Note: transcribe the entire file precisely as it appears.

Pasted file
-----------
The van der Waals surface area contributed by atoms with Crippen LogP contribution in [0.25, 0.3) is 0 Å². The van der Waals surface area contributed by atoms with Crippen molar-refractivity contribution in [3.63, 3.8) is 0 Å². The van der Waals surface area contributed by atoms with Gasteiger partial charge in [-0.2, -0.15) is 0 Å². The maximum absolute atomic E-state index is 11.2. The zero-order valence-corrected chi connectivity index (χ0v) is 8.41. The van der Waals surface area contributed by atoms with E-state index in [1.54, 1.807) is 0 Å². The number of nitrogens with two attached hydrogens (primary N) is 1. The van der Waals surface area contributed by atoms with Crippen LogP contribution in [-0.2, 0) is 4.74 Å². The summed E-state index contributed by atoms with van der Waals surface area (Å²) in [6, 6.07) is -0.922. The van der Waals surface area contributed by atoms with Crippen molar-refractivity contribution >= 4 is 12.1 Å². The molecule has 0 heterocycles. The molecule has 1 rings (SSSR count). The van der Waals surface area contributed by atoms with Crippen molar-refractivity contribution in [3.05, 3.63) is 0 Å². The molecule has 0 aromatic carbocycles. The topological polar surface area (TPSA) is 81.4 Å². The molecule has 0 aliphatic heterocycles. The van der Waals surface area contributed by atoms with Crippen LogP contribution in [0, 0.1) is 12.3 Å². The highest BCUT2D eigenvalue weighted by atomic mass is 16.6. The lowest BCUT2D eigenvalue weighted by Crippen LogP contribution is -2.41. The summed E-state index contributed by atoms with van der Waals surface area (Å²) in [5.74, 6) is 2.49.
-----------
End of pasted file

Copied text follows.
The van der Waals surface area contributed by atoms with Crippen LogP contribution in [0.25, 0.3) is 0 Å². The van der Waals surface area contributed by atoms with Crippen molar-refractivity contribution in [3.63, 3.8) is 0 Å². The van der Waals surface area contributed by atoms with Gasteiger partial charge in [-0.2, -0.15) is 0 Å². The maximum absolute atomic E-state index is 11.2. The zero-order valence-corrected chi connectivity index (χ0v) is 8.41. The van der Waals surface area contributed by atoms with E-state index in [1.54, 1.807) is 0 Å². The number of nitrogens with two attached hydrogens (primary N) is 1. The van der Waals surface area contributed by atoms with Crippen LogP contribution in [-0.2, 0) is 4.74 Å². The summed E-state index contributed by atoms with van der Waals surface area (Å²) in [6, 6.07) is -0.922. The van der Waals surface area contributed by atoms with Crippen molar-refractivity contribution >= 4 is 12.1 Å². The molecule has 0 heterocycles. The molecule has 1 rings (SSSR count). The van der Waals surface area contributed by atoms with Crippen molar-refractivity contribution in [3.05, 3.63) is 0 Å². The molecule has 0 aromatic carbocycles. The topological polar surface area (TPSA) is 81.4 Å². The molecule has 0 aliphatic heterocycles. The van der Waals surface area contributed by atoms with Crippen LogP contribution in [0, 0.1) is 12.3 Å². The highest BCUT2D eigenvalue weighted by atomic mass is 16.6. The lowest BCUT2D eigenvalue weighted by Crippen LogP contribution is -2.41. The summed E-state index contributed by atoms with van der Waals surface area (Å²) in [5.74, 6) is 2.49.